DES MOINES, Iowa – Groups of protesters clashed with police for a second night on Saturday and early on Sunday morning. Police dispersed protestors at the State Capitol Building, as well as, the Court Avenue District. The unrest followed the marches and protests in Des Moines after the death of George Floyd in Minneapolis, Minn.
Sgt. Paul Parizek, public information officer with the Des Moines Police Department, told Caffeinated Thoughts that the protests during the day by the Des Moines Police Department Building started peacefully, but did not remain that way.
“They started marching, we were doing our thing providing traffic support, but they started breaking windows when they got down to the courthouse. We had to do something about that; we tried getting them dispersed,” he said.
Parizek said a group of about 300 protesters surrounded the Iowa State Patrol tactical unit, and had to deploy gas to get them to move out. He said the group moved up toward the State Capitol Building, throwing rocks, throwing bottles, and lighting off commercial-grade fireworks.
State Rep. Ako Abdul-Samad, D-Des Moines, said a group of community leaders were downtown since 5:00 pm to try to ease tensions. They asked parents to come to get their child if they believed their child was at the protest.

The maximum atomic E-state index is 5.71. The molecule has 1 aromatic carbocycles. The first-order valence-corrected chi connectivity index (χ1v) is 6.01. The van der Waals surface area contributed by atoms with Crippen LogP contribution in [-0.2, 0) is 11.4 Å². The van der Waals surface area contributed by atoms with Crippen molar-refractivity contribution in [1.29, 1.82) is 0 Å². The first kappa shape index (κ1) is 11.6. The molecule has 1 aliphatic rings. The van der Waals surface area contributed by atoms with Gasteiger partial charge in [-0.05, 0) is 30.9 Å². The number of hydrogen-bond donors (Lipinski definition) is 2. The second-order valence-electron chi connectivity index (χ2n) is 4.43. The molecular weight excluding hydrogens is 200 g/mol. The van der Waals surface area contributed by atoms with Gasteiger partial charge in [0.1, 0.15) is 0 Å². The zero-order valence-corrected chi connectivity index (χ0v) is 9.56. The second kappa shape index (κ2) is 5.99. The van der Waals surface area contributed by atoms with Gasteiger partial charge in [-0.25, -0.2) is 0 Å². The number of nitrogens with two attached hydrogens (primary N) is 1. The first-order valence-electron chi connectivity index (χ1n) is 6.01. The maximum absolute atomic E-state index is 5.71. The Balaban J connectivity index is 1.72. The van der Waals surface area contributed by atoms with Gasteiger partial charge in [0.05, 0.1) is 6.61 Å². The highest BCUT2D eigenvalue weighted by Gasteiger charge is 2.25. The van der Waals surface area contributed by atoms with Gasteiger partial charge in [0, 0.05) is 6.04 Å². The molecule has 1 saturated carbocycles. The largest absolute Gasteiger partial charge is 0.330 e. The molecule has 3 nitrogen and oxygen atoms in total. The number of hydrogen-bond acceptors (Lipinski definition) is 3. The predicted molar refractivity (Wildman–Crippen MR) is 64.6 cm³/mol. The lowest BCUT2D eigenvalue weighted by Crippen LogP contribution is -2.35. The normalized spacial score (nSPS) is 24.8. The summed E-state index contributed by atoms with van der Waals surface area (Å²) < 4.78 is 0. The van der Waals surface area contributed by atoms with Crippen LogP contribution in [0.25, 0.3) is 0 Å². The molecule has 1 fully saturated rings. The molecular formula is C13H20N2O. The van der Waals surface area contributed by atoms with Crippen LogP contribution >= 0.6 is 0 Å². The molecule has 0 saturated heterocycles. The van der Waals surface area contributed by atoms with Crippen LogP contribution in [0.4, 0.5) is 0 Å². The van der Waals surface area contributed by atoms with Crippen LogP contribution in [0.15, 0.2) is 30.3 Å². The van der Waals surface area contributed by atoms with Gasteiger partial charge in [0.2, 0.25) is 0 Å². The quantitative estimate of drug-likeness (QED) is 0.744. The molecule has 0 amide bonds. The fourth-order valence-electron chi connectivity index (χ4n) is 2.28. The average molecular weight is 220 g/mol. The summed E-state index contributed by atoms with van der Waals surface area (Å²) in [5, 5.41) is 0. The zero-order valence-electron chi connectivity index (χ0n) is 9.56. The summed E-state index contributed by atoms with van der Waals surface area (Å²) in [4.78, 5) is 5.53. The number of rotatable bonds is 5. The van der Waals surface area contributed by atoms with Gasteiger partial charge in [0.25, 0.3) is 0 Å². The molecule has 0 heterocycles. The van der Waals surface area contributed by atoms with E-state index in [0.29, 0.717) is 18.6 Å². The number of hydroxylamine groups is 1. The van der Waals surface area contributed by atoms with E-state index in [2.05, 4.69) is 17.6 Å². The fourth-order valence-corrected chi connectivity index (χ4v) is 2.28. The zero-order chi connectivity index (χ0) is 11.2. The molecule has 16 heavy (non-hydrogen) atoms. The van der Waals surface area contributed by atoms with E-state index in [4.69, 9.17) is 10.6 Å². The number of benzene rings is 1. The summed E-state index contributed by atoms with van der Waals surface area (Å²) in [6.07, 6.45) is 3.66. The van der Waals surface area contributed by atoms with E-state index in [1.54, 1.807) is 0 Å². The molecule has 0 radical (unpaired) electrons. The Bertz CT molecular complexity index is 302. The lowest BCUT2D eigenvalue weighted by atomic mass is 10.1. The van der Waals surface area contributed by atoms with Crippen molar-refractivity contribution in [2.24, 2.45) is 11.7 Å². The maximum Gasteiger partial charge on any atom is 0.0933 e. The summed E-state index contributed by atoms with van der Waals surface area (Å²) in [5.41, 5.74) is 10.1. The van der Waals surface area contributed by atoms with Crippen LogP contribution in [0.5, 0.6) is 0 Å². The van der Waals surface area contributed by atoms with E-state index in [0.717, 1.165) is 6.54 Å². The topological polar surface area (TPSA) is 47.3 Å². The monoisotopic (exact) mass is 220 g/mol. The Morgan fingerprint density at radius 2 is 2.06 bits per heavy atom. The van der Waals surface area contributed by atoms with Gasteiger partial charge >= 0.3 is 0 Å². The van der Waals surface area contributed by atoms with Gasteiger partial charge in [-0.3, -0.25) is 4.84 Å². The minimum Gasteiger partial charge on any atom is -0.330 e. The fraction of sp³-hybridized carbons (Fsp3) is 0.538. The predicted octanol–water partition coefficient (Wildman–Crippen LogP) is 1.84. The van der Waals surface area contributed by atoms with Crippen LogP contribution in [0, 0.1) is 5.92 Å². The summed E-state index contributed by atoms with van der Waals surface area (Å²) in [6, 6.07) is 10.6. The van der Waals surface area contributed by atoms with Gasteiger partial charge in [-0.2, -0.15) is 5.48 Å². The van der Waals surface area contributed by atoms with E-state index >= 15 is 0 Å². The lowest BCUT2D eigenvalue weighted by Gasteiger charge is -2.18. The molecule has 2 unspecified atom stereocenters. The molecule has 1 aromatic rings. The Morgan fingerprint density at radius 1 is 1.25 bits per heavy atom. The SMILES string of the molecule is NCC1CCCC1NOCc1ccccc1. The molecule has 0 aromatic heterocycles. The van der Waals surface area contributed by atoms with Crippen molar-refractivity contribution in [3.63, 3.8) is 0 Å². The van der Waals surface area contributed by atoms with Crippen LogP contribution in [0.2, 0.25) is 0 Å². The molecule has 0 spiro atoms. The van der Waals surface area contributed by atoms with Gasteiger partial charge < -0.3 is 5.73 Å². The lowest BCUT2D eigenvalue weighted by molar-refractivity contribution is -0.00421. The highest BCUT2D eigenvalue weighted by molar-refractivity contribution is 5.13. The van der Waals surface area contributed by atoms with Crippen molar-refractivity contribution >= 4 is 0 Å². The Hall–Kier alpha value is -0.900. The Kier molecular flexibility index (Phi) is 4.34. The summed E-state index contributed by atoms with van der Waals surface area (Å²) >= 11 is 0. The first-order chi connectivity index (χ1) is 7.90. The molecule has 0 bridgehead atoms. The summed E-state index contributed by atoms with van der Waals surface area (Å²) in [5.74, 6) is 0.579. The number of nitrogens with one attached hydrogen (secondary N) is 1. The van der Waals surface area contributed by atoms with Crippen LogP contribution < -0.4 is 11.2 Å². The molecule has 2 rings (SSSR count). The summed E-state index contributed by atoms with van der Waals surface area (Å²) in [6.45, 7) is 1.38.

“We don’t want people to look at this as being hopeless. We want people to know it is not bleak. We are still all in this together. We can still make this work,” he told Caffeinated Thoughts.
The group moved back to the Capitol Avenue District, where they painted graffiti on buildings, broke out restaurant windows, blockaded Court Avenue with garbage cans. Police moved back into the Court Avenue District, dispersing protestors and shut the area down.
Police threatened Caffeinated Thoughts’ reporters with arrest if we did not move away from the area even after identifying ourselves as press and complying with their orders. At one point upon explaining to police officers as we headed toward our car, after identifying ourselves as press and showing our press badges, we were threatened with mace and arrest if they saw us again in the area.